Principal findings from soil samples

Kaltofen and Strongbear found that the Indiana St. study area was contaminated with plutonium and traces of americium. The plutonium concentrations in their samples were roughly equivalent to concentrations found in the same area in 1970 by P. W. Krey and E. P. Hardy of the Atomic Energy Commission (see Figure 1). According to Kaltofen, “There was no statistically significant difference between this data set and the 1970 data set. Plutonium losses appear to be approximately equal in magnitude to plutonium inputs [from upwind portions of the site] in the Indiana St. area.”

Figure 1: Plutonium distribution in soil in 1970; adaptation of a map prepared in that year by P. W. Krey and E. P. Hardy of the Atomic Energy Commission. The Rocky Flats site is clearly identified on this map. The dotted red line indicates the route proposed for the Jefferson Parkway.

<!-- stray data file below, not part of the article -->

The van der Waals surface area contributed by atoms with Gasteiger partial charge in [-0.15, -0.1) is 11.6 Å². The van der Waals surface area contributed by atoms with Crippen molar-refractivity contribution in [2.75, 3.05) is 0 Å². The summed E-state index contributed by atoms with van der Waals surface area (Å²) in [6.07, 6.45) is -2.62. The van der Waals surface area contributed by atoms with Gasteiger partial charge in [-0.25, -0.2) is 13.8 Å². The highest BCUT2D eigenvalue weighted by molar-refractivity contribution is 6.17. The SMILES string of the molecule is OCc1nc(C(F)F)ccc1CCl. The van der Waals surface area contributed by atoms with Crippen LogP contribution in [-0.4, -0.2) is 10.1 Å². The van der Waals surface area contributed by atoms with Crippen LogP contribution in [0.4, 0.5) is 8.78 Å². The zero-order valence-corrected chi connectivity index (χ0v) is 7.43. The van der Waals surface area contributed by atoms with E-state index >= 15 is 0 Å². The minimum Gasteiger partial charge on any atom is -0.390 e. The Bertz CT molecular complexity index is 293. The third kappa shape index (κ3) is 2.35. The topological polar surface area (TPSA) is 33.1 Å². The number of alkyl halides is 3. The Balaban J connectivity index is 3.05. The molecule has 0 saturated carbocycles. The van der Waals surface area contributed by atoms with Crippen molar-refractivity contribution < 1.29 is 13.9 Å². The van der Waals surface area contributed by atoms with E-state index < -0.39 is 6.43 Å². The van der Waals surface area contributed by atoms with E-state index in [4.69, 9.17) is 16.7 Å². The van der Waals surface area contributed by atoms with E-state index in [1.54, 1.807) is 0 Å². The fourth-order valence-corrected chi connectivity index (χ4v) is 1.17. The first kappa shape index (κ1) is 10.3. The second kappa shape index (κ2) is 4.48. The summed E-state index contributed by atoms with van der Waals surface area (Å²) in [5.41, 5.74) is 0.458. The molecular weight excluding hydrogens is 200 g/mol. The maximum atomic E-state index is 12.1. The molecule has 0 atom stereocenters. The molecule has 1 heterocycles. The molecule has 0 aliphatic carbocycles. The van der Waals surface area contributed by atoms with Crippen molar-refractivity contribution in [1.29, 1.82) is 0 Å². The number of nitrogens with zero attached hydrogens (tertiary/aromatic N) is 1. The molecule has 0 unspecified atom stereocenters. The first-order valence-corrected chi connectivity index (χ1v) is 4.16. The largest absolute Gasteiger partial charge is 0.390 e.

Plutonium: The Indiana St. samples showed the presence of both plutonium-239/240 and plutonium-238 (see Figure 2). Plutonium-238 is far more radioactive than 239 because its half-life is only 87.7 years, while that of 239 is 24,110 years.

Uranium and thorium: Soil samples taken along Indiana St. as well as from more remote locations showed elevated levels of naturally occurring uranium and thorium. Though these materials are not part of the contamination from Rocky Flats, Kaltofen points out that they do represent an inhalation hazard because they contain alpha emitting particles that are in the size range of respirable particles (0.5 to 5.0 microns). This means there is more alpha radiation in the area proposed for the highway than simply that emitted by plutonium.